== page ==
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 Post subject: Fiddler on the Roof in the UK
PostPosted: Tue Apr 16, 2002 10:11 pm 
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Location: London, England; Tallinn, Estonia
Fiddler on the Roof
by Jeremy Kingston in The Times


SO HOW does this Stein/Bock/Harnick musical look today, three-and-a-half decades after its initial triumph? And how does it sound in John Doyle’s production on the small square stage of the Watermill?

Well, the quality of that sound is very different from the lush treatment you will hear on the old cast recordings; more intimate, with only ten instruments, one for each member of the cast, who are actor-musicians. They are all on stage most of the time, playing an instrument if not singing, and when that instrument happens to be fiddle, piano or squeezebox and not flute or trumpet, managing both together.

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Celebrating a troubled culture
Charles Spencer in The Times reviews Fiddler on the Roof at the Watermill Theatre, Newbury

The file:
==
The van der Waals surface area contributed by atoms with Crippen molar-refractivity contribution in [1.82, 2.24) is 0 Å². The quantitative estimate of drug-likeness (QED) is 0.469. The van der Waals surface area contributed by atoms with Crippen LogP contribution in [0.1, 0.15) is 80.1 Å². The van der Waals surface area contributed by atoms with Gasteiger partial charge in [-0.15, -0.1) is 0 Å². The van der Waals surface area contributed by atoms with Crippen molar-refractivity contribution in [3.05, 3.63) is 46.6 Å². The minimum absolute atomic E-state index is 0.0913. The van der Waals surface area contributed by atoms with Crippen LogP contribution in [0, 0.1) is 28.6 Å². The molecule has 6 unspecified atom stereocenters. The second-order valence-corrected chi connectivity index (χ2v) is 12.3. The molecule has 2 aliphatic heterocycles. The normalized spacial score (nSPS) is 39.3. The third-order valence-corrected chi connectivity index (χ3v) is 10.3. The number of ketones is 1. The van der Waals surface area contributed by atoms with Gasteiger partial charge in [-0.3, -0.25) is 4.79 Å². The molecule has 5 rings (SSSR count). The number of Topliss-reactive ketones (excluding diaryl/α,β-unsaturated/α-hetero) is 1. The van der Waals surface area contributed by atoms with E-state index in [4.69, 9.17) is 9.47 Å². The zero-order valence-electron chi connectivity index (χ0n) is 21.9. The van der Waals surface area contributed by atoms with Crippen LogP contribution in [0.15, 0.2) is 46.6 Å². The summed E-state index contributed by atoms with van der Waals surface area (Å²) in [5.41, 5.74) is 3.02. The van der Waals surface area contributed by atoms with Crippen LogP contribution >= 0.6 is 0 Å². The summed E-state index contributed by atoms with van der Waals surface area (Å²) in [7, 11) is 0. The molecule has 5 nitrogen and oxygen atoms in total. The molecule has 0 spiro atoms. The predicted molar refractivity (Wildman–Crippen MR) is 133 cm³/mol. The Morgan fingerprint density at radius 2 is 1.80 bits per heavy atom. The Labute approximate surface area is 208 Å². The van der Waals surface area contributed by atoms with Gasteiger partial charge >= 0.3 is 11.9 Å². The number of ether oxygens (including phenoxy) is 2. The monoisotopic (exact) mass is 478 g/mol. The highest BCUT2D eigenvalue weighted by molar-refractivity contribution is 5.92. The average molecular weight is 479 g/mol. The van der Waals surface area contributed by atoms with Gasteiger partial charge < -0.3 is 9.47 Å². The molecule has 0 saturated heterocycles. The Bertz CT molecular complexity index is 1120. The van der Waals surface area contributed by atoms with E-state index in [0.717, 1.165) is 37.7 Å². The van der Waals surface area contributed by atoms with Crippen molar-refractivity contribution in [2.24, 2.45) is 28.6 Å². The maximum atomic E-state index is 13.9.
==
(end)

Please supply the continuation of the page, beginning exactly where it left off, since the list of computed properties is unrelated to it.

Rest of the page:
THIS is hardly a happy moment to be launching a revival of Fiddler on the Roof. With yesterday's paper dominated by pictures and eyewitness accounts of the death and devastation in Jenin, it is impossible to escape the unhappy thought that the Jews are now inflicting exactly the kind of suffering which they stoically endured themselves for centuries.

That suffering - along with a celebration of the culture and tradition of the small poverty-stricken Jewish villages of Tsarist Russia - forms the heart of this warm and humane musical, based on the stories of Sholem Aleichem.

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<small>[ 18 February 2004, 03:51 PM: Message edited by: Stuart Sweeney ]</small>


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 Post subject: Re: Fiddler on the Roof in the UK
PostPosted: Wed Apr 17, 2002 4:33 am